Attributes of HTML

HTML attributes offer further details about HTML elements.

HTML Attributes

  • Every element in HTML can have attributes.
  • Additional information about elements is provided by attributes.
  • Always specify attributes in the start tag.
  • The standard format for attributes is name=”value”.

The href Attribute

A hyperlink is defined using the
<a> tag. The URL of the page to
which the link points is specified by the href attribute:


Example:

<!DOCTYPE html>

<html>

<body>

   <h2>The href Attribute</h2>

   <p>The a tag is used to define HTML links. The href attribute contains the link address:</p>

   <a href=“https://www.technicalmrstar.com”>Visit Mr Star Technical</a>

</body>

</html>



The src Attribute

An image can be included in an HTML page using the
<img> tag. The path to the image
that will be shown is specified by the src attribute:


Example:

<!DOCTYPE html>

<html>

<body>

   <h2>The src Attribute</h2>

   <p>The img tag defines HTML images, and the src attribute specifies the filename of the image source:</p>

   <img src=“demo_image.jpg” width=“500” height=“600”>

</body>

</html>

 PNG Download (download)


The URL can be specified in the src property in one of two ways:

1. An absolute URL directs users to an external image that is stored on a
different website. src=” https://www.technicalmrstar.com/
images/demo_image.jpg” is an example.

Note: Copyright may apply to external
photos. You might be breaking copyright laws if you use it without
authorization. Additionally, you have no control over external photos; they
could be changed or withdrawn at any time.

2. Relative URL – Directs the user to an image hosted on the website. Here,
the domain name is absent from the URL. The URL will be relative to the
current page if it starts out without a slash. For instance,
src=”demo_image.jpg”. The URL will be relative to the domain if it starts
with a slash. Src=”/images/demo_image.jpg” is an example.

Use relative URLs almost always for optimum results. If you switch domains,
they won’t stop working.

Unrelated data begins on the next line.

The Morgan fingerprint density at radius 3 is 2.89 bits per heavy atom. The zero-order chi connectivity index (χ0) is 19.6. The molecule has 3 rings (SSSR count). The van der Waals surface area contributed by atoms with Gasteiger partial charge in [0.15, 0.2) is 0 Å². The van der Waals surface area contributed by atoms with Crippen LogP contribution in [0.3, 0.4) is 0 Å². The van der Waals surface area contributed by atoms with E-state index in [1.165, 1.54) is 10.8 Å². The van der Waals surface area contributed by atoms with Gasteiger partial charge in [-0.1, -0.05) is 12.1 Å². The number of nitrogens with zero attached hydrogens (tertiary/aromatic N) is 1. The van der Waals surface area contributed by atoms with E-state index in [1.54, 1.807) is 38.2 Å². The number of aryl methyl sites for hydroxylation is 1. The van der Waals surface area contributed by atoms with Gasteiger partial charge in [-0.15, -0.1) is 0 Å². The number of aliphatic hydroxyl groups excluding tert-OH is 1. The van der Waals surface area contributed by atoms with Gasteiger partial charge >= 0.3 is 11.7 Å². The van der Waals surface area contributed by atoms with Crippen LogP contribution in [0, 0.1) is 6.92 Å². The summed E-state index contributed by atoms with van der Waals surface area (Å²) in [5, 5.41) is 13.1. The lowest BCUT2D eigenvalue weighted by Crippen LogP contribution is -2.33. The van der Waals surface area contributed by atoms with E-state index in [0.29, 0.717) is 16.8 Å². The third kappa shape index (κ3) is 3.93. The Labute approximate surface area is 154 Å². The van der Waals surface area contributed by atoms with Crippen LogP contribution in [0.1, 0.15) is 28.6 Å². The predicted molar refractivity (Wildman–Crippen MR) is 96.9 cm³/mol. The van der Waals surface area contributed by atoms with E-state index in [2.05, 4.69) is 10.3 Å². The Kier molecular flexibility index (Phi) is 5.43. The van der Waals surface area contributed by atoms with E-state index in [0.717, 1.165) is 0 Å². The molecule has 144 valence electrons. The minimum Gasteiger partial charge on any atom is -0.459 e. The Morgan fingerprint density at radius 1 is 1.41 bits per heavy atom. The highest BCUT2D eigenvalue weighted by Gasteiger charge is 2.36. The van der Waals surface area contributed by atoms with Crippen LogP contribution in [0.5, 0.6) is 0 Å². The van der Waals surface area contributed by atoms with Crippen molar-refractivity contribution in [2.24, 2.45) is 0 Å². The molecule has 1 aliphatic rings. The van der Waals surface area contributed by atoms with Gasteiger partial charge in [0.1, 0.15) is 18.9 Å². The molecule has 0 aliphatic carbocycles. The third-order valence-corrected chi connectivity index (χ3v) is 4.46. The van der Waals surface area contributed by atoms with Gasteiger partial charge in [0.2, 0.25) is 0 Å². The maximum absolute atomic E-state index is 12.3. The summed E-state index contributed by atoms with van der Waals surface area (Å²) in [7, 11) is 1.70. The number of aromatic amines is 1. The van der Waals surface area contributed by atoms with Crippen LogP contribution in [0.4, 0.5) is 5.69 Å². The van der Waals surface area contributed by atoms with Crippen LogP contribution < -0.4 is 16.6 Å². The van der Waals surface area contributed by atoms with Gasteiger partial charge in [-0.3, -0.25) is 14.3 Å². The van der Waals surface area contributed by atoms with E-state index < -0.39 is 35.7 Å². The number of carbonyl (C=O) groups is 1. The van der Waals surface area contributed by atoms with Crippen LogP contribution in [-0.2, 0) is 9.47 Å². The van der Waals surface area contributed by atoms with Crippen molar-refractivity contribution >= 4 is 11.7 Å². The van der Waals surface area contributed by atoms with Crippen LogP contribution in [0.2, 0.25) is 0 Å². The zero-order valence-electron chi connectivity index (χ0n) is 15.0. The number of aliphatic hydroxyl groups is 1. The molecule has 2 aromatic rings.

The width and height Attributes

The width and height attributes, which describe the width and height of the
image (in pixels), should also be included in the
<img> tag:


Example:

<!DOCTYPE html>

<html>

<body>

   <h2>Width and Height Attributes</h2>

   <p>The img tag’s width and height properties specify the size in pixels of the image:</p>

   <img src=“demo_image.jpg” width=“500” height=“600”>

</body>

</html>

 

The alt Attribute

If an image cannot be displayed for some reason, the mandatory alt property
for the <img> tag gives an
alternative text for the picture. If the user utilises a screen reader or
has a slow connection, an error in the src attribute, or both, could be to
blame.


Example:

<!DOCTYPE html>

<html>

<body>

   <h2>The alt Attribute</h2>

   <p> Users who are unable to see a picture should still be able to understand what it includes by using the alt attribute. </p>

   <img src=“demo_image.jpg” alt=“demo image” width=“500” height=“600”>

</body>

</html>


Check out what happens if we attempt to display a fake image.


Example:

<!DOCTYPE html>

<html>

<body>

   <img src=“img_typo.jpg” alt=“Technical Mr Star”>

   <p> The value of the alt attribute will be shown in its place if we attempt to display a missing image.</p>

</body>

</html>

The attribute of style

Using the style attribute, you may give an element additional style like
color, font, size, and others.


Example:

<!DOCTYPE html>

<html>

<body>

   <h2>The style Attribute</h2>

   <p> A style can be added to an element, like a color, using the style attribute:</p>

   <p style=“color:red;”> This sentence has a red font.</p>

</body>

</html>

The lang Attribute

To specify the language of the Web page, the lang attribute must always be
included inside the <html> tag.
Search engines and browsers are intended to benefit from this.

The example that follows uses English as the language:


Example:

<!DOCTYPE html>

<html lang=“en”>

<body></body>

</html>

The language code in the lang attribute may optionally be supplemented with
a country code. Thus, the HTML page’s initial two characters specify the
language, while its final two characters specify the nation.

The English language and the United States are specified in the example
below:

 Example:

<!DOCTYPE html>

<html lang=“en-US”>

<body></body>

</html>

The title Attribute

The title attribute specifies some extra details about an element.

A tooltip will appear when your cursor is over the element, displaying the
value of the title attribute:


Example:

<!DOCTYPE html>

<html>

<body>

  <h2 title=” A header here. “>The title Attribute</h2>

  <p title=“As a tooltip, I”> To see the title attribute as a tooltip, hover your mouse cursor over this sentence.</p>

</body>


</html>

Background Frame Download (download)

Rate this post

Categorized in: